Gregory Larsen

Currently a SQL Server DBA. I've been working with SQL Server since 1999. I'm an old-time mainframe DBA. My DBA career started in 1985. Currently studying to obtaining MCDBA.

Stairway to T-SQL Beyond The Basics

Stairway to T-SQL: Beyond The Basics Level 4: Using Views to Simplify Your Query

This level discusses how to use a database VIEW to simplify your Transact-SQL(T-SQL) code. By understanding how to use a VIEW you will be able to better support writing T-SQL code to meet complex business requirements. In this article I will be discussing what a database VIEW is and then providing a number of examples to help you understand how you can use a VIEW to implement different coding scenarios.

2019-03-26 (first published: )

13,649 reads

Stairway to T-SQL Beyond The Basics

Stairway to T-SQL: Beyond The Basics Level 5: Storing Data in Temporary Tables

There are times when retrieving data for complex business requirement requires you to temporarily store one or more results sets for a short period of time. Typically these temporary tables are stored in the scope of the current connection, but they may also need to be available across multiple connections.

2019-03-26 (first published: )

15,099 reads

Stairway to T-SQL Beyond The Basics

Stairway to T-SQL: Beyond The Basics Level 6: Using the CASE Expression and IIF Function

There are times where you need to write a single T-SQL statement that is able to return different T-SQL expressions based on the evaluation of another expression. When you need this kind of functionality you can use the CASE expression or IIF function to meet this requirement. In this Stairway level Gregory Larsen reviews the CASE and IIF syntax and showing you examples of how the CASE expression and IIF function.

2019-03-26 (first published: )

17,414 reads

Stairway to T-SQL Beyond The Basics

Stairway to T-SQL: Beyond The Basics Level 8: Coding Shortcuts using += and -= Operators

No one wants to use more keystrokes than they have to when they write a chunk of T-SQL code. To help with minimizing the number of characters a T-SQL developer needs to type the Microsoft team introduced three new shortcuts operators when they release SQL Server 2008. These shorts cuts are the String Concatenation, Add EQUALS, and the Subtract EQUALS operators.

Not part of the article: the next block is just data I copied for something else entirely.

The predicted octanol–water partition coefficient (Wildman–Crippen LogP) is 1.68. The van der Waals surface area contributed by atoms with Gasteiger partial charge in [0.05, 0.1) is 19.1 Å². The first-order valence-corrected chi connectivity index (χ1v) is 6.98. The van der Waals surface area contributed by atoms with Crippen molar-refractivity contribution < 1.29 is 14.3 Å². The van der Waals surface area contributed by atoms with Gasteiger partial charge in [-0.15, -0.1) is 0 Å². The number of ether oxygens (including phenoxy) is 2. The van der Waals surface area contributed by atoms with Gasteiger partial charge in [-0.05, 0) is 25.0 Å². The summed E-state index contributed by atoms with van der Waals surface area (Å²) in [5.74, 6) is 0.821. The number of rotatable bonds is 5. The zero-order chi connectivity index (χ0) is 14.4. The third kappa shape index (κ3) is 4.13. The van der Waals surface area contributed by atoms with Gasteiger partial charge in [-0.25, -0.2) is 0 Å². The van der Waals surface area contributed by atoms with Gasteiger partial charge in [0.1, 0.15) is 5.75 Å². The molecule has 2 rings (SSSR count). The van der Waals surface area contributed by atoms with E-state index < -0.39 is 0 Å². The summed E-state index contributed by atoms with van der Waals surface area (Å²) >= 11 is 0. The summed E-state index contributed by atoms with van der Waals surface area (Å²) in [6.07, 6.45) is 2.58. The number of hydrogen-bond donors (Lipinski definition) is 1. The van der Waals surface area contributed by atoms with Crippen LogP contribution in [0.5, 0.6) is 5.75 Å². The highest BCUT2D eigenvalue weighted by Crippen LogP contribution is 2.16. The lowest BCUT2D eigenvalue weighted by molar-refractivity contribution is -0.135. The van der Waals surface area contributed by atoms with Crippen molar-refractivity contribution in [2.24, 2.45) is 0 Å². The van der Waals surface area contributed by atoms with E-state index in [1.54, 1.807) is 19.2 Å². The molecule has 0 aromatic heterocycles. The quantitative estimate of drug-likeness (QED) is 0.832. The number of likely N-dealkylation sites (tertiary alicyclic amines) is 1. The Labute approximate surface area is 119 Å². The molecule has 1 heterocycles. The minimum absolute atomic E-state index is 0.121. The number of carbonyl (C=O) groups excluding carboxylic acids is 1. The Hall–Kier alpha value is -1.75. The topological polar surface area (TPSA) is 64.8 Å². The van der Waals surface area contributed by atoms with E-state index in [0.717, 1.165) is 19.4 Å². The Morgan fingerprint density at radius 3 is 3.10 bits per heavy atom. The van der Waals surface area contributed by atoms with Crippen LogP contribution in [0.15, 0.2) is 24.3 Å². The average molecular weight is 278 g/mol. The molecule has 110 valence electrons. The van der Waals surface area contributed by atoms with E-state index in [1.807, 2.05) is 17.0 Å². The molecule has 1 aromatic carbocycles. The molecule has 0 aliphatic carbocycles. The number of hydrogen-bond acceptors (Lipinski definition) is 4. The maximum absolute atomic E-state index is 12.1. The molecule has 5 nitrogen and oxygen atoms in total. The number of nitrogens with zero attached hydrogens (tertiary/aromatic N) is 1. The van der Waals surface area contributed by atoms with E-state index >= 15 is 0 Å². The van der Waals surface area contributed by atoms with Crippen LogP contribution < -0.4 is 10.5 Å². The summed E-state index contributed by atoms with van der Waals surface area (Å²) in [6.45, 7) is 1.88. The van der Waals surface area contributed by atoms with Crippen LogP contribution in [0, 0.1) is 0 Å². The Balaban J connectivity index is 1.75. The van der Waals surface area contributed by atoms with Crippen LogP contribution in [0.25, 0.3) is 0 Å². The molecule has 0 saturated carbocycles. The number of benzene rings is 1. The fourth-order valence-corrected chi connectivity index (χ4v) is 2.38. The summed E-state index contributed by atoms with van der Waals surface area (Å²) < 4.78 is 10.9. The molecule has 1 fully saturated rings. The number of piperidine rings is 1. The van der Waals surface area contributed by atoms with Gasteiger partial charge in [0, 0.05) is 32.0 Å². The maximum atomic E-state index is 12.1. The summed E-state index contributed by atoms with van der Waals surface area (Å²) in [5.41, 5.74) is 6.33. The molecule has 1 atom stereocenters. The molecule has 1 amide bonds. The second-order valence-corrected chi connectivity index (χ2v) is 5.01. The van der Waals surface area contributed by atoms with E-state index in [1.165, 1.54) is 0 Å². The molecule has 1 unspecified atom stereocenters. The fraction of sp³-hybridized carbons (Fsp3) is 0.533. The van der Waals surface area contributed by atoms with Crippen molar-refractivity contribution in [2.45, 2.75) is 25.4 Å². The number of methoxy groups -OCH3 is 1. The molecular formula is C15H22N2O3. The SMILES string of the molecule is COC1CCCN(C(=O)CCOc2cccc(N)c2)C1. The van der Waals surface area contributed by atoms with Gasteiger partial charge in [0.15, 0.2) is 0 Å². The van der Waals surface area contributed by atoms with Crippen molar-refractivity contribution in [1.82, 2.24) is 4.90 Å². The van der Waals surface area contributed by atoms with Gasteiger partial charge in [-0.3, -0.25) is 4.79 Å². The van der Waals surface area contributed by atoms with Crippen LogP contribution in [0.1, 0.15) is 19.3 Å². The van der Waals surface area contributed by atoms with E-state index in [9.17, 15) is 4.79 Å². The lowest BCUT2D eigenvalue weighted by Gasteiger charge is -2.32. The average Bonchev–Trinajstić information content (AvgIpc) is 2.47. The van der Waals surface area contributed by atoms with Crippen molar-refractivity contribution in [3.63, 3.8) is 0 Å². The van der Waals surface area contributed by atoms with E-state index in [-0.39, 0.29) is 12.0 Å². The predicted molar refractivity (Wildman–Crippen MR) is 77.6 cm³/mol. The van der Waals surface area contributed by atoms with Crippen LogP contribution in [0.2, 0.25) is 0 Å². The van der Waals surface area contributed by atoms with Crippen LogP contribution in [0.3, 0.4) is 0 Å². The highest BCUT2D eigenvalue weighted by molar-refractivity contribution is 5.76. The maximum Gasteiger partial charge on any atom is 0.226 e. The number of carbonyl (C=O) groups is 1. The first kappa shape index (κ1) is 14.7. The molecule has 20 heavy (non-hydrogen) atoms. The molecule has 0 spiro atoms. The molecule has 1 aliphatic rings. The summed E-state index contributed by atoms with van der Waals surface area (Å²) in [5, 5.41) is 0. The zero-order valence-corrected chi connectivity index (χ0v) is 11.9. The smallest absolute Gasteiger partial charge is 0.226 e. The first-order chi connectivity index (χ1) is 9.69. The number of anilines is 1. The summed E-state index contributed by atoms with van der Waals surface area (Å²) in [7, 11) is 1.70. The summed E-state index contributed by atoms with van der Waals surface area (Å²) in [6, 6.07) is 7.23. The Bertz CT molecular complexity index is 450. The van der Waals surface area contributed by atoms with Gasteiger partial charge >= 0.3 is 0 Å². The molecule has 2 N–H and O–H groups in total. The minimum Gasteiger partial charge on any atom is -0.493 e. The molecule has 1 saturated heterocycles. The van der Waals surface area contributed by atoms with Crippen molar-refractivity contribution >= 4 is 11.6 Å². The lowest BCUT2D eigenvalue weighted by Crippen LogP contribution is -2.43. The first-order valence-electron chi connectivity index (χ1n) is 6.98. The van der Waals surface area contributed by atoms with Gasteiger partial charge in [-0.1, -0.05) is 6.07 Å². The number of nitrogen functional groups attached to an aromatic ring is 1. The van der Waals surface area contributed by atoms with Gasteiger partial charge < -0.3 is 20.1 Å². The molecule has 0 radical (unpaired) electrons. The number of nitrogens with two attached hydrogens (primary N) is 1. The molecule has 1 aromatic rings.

2019-03-26 (first published: )

14,629 reads

Stairway to T-SQL Beyond The Basics

Stairway to T-SQL: Beyond The Basics Level 9: Dynamic T-SQL Code

There times when you need to write T-SQL code that creates specific T-SQL Code and executes it. When you do this you are creating dynamic T-SQL code. When writing dynamic T-SQL you need to understand how dynamic code opens the possibilities for a SQL injection attack.

2019-03-26 (first published: )

12,875 reads

Stairway to Advanced T-SQL

Stairway to Advanced T-SQL Level 8: Functions to Generate Date and Time values

When you build applications that store records in SQL Server you will most likely have to store date and time values as part of the data. To manage all the different date related tasks you might need to perform Microsoft has introduced a number of date functions. In this stairway I will be exploring those date and time functions.

2015-10-21

12,449 reads

Stairway to T-SQL Beyond The Basics

Stairway to T-SQL: Beyond The Basics Level 7: Controlling the Flow of Your T-SQL

When you are writing TSQL code there are times when you want to perform the same logic over and over again. To accomplish this you can used the WHILE keyword. There are other times when you want to perform a conditional test and depending on the results of the test you execute one code block for the TRUE condition and possibly a different code block when the condition is FALSE. When you need to conditionally execute code based on the outcome of a condition you can used the IF keyword. In this Stairway level I will be discussing how to use the WHILE and IF constructs to control the flow of your TSQL code.

2014-06-25

9,445 reads

Stairway to T-SQL DML

Stairway to T-SQL DML Level 10: Changing Data with the UPDATE Statement

Unless you are working on a reporting-only application you will probably need to update tables in your SQL Server database. To update rows in a table you use the UPDATE statement. In this level we will be discussing how to find and update records in your database, and discuss the pitfalls you might run into when using the UPDATE statement.

2012-10-10

9,395 reads

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